Airfare: Google Flights
Google Flights is great for comparing multiple airfares. It spotlights itineraries with the best combination of price, duration, stops and more, while map, calendar and bar-graph tools help you explore cheaper destinations and dates.
Kayak.com scours hundreds of online sources for the cheapest fare available. The more flexible you are on time and destination, the better your chances of finding a great deal. Search for dates up to three days before and after your ideal travel dates or on any weekends in the next year. And with the site’s Explore tool, you can scan a world map for all the places you can reach within a specified per-ticket price range. It also lets you specify your preferred flight time, vacation activities (beach, gamble, golf or ski?) and weather (based on temperatures).
Kayak can also help you bite the bullet and buy your ticket, or not, with its “price predictor,” which forecasts whether fares will go up or down. Enter your desired itinerary and the site will return a list of flight options, along with a recommendation to either buy now or wait for a fare drop. But the tool is not omniscient. Predictions appear with confidence rates and are limited to certain cities, round-trip, coach flights and specific time frames depending on your departure and arrival cities.
Lodging: Hotels.com, HotelTonight, SnapTravel
Hotels.com lets you search just one site for accommodations at hundreds of thousands of properties. You can find particularly good last-minute deals, which are updated daily. But even advance-travel planners can score big bargains with the site’s seasonal sales, destination-specific deals and other special offers. Frequent travelers will appreciate the simplicity of the site’s rewards program — for every ten nights you spend at any combination of the program’s 100,000 member properties, you’ll earn a free night’s stay worth up to the average daily rate of your ten nights.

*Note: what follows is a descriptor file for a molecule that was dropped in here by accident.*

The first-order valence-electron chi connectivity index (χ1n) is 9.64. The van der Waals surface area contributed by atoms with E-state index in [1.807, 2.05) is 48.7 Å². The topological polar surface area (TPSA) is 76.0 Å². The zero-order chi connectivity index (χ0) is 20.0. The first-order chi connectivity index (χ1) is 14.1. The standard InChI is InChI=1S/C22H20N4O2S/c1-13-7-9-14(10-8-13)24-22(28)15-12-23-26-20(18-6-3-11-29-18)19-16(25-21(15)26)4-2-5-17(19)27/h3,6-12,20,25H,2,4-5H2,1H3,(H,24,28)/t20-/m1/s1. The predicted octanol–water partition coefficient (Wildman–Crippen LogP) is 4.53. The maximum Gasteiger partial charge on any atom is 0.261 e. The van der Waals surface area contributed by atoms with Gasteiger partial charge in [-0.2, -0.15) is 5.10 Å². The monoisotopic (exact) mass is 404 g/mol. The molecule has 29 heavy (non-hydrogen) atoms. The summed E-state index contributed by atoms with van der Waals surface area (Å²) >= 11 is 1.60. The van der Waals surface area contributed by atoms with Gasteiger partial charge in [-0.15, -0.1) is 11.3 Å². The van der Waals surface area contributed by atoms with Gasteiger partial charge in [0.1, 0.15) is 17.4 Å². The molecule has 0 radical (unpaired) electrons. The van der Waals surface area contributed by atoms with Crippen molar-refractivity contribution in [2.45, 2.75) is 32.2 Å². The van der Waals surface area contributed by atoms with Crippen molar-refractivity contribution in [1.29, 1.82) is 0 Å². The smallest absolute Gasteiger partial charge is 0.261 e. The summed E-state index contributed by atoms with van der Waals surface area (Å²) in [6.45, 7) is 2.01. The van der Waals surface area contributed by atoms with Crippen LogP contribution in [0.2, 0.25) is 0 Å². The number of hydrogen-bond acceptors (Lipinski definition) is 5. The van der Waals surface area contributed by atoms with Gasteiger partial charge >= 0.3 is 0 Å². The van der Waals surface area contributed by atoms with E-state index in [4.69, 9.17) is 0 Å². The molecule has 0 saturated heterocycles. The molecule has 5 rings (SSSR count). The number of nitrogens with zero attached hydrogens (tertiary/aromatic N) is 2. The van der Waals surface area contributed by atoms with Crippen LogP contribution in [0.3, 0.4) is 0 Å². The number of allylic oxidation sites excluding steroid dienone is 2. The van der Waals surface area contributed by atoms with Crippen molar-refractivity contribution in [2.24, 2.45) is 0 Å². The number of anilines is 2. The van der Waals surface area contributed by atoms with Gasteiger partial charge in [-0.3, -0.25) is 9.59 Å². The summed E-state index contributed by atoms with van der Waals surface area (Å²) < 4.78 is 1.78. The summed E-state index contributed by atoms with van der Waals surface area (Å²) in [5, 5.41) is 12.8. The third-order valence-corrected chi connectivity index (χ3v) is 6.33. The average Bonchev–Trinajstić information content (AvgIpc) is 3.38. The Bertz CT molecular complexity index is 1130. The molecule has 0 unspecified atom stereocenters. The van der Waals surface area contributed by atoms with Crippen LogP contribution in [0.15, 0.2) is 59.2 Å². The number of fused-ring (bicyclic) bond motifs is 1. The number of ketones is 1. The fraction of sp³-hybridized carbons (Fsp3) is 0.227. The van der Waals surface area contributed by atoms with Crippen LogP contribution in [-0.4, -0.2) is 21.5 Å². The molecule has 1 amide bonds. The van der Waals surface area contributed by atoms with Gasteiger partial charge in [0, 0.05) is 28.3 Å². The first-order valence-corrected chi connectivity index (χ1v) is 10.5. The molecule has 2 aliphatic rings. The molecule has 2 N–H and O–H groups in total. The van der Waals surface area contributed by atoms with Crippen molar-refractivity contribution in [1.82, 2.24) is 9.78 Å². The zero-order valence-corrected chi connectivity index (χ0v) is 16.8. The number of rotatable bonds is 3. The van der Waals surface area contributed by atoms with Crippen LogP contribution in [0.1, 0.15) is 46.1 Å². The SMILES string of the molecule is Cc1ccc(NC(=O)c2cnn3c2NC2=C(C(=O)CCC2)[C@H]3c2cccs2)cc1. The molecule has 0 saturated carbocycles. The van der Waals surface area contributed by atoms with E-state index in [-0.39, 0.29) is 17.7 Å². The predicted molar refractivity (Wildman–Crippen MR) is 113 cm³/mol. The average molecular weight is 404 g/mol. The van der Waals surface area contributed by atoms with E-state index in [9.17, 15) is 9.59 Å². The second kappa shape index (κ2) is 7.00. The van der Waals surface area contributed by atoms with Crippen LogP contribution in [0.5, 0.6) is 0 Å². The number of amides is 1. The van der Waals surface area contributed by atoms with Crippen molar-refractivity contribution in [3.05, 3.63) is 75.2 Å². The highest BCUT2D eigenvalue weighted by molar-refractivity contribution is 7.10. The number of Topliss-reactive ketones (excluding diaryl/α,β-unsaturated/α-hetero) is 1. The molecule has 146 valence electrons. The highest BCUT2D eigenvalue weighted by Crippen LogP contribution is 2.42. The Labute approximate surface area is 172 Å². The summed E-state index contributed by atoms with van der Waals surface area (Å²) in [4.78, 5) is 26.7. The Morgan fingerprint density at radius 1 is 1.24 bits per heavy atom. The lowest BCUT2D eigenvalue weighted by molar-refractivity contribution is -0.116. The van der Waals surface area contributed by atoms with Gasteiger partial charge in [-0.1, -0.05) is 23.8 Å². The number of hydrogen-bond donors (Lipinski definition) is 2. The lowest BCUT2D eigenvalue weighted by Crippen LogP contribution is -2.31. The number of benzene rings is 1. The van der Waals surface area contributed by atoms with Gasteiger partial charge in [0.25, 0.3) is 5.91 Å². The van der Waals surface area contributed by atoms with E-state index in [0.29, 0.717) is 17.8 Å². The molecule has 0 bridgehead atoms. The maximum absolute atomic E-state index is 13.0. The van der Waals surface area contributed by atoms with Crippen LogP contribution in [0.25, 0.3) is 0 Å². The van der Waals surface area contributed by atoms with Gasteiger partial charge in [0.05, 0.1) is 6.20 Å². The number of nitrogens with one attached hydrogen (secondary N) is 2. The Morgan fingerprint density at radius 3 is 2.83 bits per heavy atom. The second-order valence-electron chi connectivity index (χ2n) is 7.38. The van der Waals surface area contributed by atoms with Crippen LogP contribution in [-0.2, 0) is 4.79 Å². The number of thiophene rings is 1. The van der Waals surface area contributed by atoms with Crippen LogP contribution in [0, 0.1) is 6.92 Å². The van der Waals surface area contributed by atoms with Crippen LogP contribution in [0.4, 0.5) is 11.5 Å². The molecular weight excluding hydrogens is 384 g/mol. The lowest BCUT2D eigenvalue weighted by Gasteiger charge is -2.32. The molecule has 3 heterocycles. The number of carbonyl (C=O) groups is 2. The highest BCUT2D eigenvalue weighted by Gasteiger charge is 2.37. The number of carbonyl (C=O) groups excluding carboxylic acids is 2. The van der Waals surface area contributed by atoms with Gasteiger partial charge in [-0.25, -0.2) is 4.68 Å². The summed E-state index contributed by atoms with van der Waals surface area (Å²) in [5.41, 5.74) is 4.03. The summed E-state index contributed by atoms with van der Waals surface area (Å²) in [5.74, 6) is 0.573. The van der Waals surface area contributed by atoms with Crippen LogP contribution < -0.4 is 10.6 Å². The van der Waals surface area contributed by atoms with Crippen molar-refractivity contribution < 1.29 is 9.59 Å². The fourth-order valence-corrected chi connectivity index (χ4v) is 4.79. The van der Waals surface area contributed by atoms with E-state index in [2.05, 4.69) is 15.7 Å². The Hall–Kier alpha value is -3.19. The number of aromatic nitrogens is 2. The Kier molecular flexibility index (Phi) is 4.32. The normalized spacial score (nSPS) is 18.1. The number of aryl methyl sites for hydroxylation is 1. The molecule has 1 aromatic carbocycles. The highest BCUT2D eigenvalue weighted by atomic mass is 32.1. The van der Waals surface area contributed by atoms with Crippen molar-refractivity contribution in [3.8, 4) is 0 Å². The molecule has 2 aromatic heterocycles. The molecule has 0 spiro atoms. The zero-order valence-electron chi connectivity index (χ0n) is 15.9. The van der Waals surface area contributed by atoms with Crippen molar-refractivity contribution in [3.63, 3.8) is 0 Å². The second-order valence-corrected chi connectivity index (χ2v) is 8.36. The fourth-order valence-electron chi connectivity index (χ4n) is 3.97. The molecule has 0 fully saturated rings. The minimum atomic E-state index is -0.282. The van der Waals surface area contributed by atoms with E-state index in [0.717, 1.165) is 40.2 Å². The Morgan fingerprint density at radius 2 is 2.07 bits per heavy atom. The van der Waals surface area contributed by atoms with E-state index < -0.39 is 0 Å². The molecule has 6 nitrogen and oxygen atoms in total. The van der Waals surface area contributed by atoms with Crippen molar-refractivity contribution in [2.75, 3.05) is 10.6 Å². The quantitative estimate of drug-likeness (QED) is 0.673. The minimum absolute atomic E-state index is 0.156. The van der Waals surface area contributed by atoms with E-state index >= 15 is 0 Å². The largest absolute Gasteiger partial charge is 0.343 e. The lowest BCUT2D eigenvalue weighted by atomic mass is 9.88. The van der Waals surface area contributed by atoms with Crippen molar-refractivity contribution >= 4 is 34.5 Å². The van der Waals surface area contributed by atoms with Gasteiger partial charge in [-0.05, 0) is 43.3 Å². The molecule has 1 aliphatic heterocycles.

Priceline offers standard online travel agent services. But its Negotiator is uniquely suited to help you haggle for the best bargains on hotels. Select a minimum star class, your dates of stay and preferred neighborhood, and then name your price. You can save up to 60% off published rates, and bids less than $100 a night on luxury lodgings often win — particularly for last-minute bookings.
But here’s the catch: Priceline doesn’t tell you which hotel you’re booking until after you pay, so you won’t be sure exactly where you’ll end up. Blind booking like this can be particularly risky when you’re visiting an unfamiliar area, especially overseas. Note: The site also allows you to Name Your Own Price for flights and car rentals.
TripAdvisor is the most popular hotel-review site, offering millions of professional and amateur reviews of hotels in the U.S. and overseas. Search for your destination, and the site will return a detailed list of hotels, bed and breakfasts, vacation rentals and other lodging options. You can filter the results to find which hotels are best for value, families, business, romance or luxury.
Watch out for possibly fake reviews from cronies trying to push up their own hotel’s ratings or flame their competitors (the site flags some suspicious postings). Ignore reviews on either extreme and focus on those with midrange ratings — they’re more likely to be the most helpful. TripAdvisor doesn’t sell rooms or offer any actual deals, but it links you to partner sites, such as Expedia, Travelocity and Hotels.com. Click on the “check rates” button and select the site or sites you’d like to try — a new window with results will open for each partner.
As you can see there are many options when it comes to travel deals. Do your due diligence and it will work out for you in the end.